Edwin Paxton Hood

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Edwin Paxton Hood (1820–1885) was an English nonconformist and author.


Hood was born in Half Moon Street, Piccadilly, Westminster, London, on 24 October 1820, and baptised 6 May 1821 at St. George's Church, Hanover Square,[1] the son of Thomas Hood, a servant, and Martha his wife. His father had been a seaman in the Royal Navy serving under Nelson in HMS Temeraire.[2] Losing both parents before he was seven years old, he was brought up at Deptford by a heraldic painter named Simpson.[3]

Hood began to lecture on temperance and peace about 1840, and in 1852 entered the congregational ministry. His first charge was at North Nibley in Gloucestershire. In 1857 he moved to Offord Road, Islington. From 1862 to 1873 he officiated at Queen Street, Brighton. He then returned to Offord Road, and later moved to Cavendish Street, Manchester, but resigned his charge in 1880 after political differences with his congregation: he was a strong liberal. After a brief visit to America, he became the pastor of Falcon Square Church, Aldersgate Street in London.[3]

He married firstly 5 Oct 1847 at the Salem Chapel, York, Yorkshire, Jane (died 1 Aug 1851 at Fulford, near York, aged 26, and buried 5 Aug at York Cemetery),[4][5] the daughter of William Wagstaff of the Bleach Works, Heslingdon, near York.[6] He married secondly 3 Feb 1853 at St. Stephen's Church, Hammersmith,[7] Elizabeth Atkin (died 14 May 1855),[8] daughter of Samuel Bishop Barnby of Hull, Yorkshire, jeweller.[9]In 1857 he married his third wife, Lavinia, the daughter of the Rev. Samuel Oughton of Kingston, Jamaica.[3]

Hood died suddenly at Paris on 12 June 1885.


Hood took much interest in the Royal Hospital for Incurables, for which he raised £2,000 by a pamphlet entitled The Palace of Pain, London, 1885. After his death a further sum of £525 was raised by public subscription, and given by his widow to the hospital, one of the wards of which was named after Hood.[3]


Hood was for some years editor of the Eclectic and Congregational Review, and later of The Argonaut. He was throughout life a prolific writer of popular books, among them biographies of the nonconformists Thomas Binney, Christmas Evans, and Robert Hall. His main works were:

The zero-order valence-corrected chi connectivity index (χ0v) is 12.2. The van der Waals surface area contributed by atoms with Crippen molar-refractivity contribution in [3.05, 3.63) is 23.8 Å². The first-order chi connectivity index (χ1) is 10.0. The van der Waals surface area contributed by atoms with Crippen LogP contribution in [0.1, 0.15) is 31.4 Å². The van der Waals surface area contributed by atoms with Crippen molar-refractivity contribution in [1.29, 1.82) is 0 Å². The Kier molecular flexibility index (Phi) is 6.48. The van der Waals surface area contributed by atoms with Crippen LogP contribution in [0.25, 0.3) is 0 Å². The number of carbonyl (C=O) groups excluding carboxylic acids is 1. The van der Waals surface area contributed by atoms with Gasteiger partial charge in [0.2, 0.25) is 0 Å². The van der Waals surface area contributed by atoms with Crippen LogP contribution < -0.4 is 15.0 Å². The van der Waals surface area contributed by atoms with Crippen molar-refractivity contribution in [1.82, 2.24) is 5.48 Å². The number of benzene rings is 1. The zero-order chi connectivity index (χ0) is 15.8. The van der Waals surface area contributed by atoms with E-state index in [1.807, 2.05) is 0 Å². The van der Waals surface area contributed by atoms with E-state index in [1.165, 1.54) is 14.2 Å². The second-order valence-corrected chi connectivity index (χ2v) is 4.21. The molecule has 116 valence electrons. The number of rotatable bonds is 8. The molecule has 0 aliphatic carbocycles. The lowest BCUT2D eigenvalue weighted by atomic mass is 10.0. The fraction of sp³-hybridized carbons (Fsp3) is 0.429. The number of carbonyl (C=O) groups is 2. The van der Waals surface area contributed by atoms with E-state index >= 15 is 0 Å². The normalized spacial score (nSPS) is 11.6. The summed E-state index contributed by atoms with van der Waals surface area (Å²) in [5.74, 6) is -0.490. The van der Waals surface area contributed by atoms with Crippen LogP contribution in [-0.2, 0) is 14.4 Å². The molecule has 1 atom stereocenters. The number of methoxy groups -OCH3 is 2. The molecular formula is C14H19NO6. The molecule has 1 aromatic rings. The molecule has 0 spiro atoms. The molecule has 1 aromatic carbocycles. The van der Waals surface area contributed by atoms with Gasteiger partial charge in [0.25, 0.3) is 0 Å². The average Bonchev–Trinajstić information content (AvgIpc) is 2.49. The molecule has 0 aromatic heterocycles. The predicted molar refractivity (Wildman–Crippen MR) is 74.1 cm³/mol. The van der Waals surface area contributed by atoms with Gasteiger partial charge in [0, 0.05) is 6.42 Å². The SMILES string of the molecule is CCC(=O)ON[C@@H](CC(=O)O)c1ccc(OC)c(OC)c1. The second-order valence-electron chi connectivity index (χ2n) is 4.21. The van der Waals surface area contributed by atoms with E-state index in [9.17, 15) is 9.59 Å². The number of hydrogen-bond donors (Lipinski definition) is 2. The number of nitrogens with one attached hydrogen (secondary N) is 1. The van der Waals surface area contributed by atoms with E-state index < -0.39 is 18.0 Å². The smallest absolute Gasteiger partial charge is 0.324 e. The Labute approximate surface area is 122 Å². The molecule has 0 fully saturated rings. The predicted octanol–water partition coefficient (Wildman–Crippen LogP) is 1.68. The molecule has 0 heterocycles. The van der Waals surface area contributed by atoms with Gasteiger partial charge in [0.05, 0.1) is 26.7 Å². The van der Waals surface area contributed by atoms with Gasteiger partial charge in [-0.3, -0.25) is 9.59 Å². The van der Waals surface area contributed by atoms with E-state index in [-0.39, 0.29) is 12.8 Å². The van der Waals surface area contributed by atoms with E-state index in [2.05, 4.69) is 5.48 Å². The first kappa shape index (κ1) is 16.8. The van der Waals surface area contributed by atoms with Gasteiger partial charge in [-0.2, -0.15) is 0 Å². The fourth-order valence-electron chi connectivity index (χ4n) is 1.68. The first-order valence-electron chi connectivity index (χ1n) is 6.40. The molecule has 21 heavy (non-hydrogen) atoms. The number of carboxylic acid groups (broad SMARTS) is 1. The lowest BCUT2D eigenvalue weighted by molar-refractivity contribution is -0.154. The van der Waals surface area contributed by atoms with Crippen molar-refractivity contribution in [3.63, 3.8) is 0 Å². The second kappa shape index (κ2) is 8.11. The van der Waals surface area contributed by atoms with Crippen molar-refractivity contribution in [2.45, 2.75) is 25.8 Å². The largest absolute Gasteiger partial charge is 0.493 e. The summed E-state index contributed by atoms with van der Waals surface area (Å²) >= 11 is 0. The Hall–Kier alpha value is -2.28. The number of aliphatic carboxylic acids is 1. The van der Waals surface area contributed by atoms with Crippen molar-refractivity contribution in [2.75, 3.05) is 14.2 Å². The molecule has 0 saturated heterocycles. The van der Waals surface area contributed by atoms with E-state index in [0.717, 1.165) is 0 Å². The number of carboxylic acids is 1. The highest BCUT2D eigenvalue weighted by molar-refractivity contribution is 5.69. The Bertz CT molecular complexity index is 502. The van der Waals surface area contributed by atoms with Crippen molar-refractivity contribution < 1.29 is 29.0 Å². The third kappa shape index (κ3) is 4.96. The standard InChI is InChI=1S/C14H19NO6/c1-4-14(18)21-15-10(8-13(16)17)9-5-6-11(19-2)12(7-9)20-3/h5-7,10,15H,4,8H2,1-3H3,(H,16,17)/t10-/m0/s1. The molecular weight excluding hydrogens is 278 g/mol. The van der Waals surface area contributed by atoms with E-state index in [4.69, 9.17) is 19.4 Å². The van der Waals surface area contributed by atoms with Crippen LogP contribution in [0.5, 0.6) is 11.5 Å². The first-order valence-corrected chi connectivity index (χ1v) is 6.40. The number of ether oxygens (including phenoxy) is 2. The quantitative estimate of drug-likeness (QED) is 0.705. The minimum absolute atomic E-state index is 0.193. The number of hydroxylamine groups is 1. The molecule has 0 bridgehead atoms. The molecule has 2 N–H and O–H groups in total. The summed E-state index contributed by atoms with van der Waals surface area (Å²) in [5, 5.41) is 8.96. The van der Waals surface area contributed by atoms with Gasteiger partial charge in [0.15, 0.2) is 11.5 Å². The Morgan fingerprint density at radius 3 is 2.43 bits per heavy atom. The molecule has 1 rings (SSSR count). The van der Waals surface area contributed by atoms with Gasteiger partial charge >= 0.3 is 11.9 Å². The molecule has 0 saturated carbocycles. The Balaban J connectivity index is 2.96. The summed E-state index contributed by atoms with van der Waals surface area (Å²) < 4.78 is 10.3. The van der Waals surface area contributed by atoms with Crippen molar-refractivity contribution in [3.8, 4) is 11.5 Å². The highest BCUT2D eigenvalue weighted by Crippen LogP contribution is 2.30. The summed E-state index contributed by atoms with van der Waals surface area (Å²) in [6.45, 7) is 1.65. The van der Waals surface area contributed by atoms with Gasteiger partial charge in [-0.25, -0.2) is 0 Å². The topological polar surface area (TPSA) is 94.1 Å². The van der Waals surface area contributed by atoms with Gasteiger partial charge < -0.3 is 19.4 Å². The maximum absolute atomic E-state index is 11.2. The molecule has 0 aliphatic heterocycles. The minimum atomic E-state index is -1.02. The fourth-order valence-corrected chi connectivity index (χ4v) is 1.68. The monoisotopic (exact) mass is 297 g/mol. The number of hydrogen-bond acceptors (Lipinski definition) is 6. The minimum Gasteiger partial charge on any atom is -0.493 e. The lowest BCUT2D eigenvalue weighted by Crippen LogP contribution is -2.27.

• ‘The Age and its Architects: ten chapters on the English People in relation to the Times,’ London, 1850; 2nd edit. 1852.
  • ‘Self-Education: twelve chapters for Young Thinkers,’ London, 1851, reissued as ‘Self-Formation,’ 3rd edit. 1858, new ed. 1865.
  • ‘Old England: Historic Pictures of Life in Old Castles, Forests, Abbeys, and Cities,’ &c., London, 1851.
  • ‘Dream Land and Ghost Land: Visits and Wanderings there in the Nineteenth Century,’ London, 1852.
  • ‘John Milton: the Patriot and Poet,’ London, 1852.
  • ‘The Uses of Biography,’ London, 1852.
  • ‘Andrew Marvell: the Wit, Statesman, and Poet: his Life and Writings,’ London, 1853.
  • ‘Swedenborg: a Biography and an Exposition,’ London, 1854.
  • ‘The Last of the Saxons: Light and Fire from the Writings of William Cobbett,’ London, 1854 (a volume of selections).
  • ‘William Wordsworth: a Biography,’ London, 1856.
  • ‘The Peerage of Poverty; or Learners and Workers in Fields, Farms, and Factories,’ 1st ser. 3rd edit. London, 1859,; 2nd ser. 1861, 5th edit. enlarged, 1870.
  • ‘Thomas Binney: his Mind, Life, and Opinions,’ London, 1874.
  • ‘Isaac Watts: his Life and Writings, his Homes and Friends,’ London, 1875.
  • ‘Thomas Carlyle: Philosophic Thinker, Theologian, Historian, and Poet,’ London, 1875.
  • ‘Vignettes of the Great Revival of the Eighteenth Century’ (reprinted from Sunday at Home), London, 1880; 2nd edit. 1887.
  • ‘Christmas Evans, the Preacher of Wild Wales: his Country, his Times, and his Contemporaries,’ London, 1881; 3rd edit. 1888.
  • ‘Robert Hall,’ London, 1881.
  • ‘Oliver Cromwell: his Life, Times, Battlefields, and Contemporaries,’ London, 1882; 2nd edit. 1884.
  • ‘Scottish Characteristics,’ London, 1883.
  • ‘The Throne of Eloquence: great Preachers, Ancient and Modern,’ London, 1885.
  • ‘The Vocation of the Preacher,’ London, 1886.[3]


  1. ^ London Metropolitan Archives DL/T/89/16, p. 244
  2. ^ The Times 16 June 1885, p. 10
  3. ^ a b c d e Rigg 1891.
  4. ^ The York Herald and General Advertiser 9 Aug 1851, p. 5
  5. ^ The Yorkshire Gazette 16 Aug 1851, p. 5
  6. ^ The York Herald and General Advertiser 9 Oct 1847, p. 5
  7. ^ London Metropolitan Archives - P80/STE/13, p. 25
  8. ^ The Yorkshire Gazette 19 May 1855, p. 5
  9. ^ The York Herald and General Advertiser 12 Feb 1853, p. 3

 This article incorporates text from a publication now in the public domainRigg, James McMullen (1891). "Hood, Edwin Paxton". In Lee, Sidney. Dictionary of National Biography. 27. London: Smith, Elder & Co.

External links[edit]

*hymntime.com, Edwin Paxton Hood.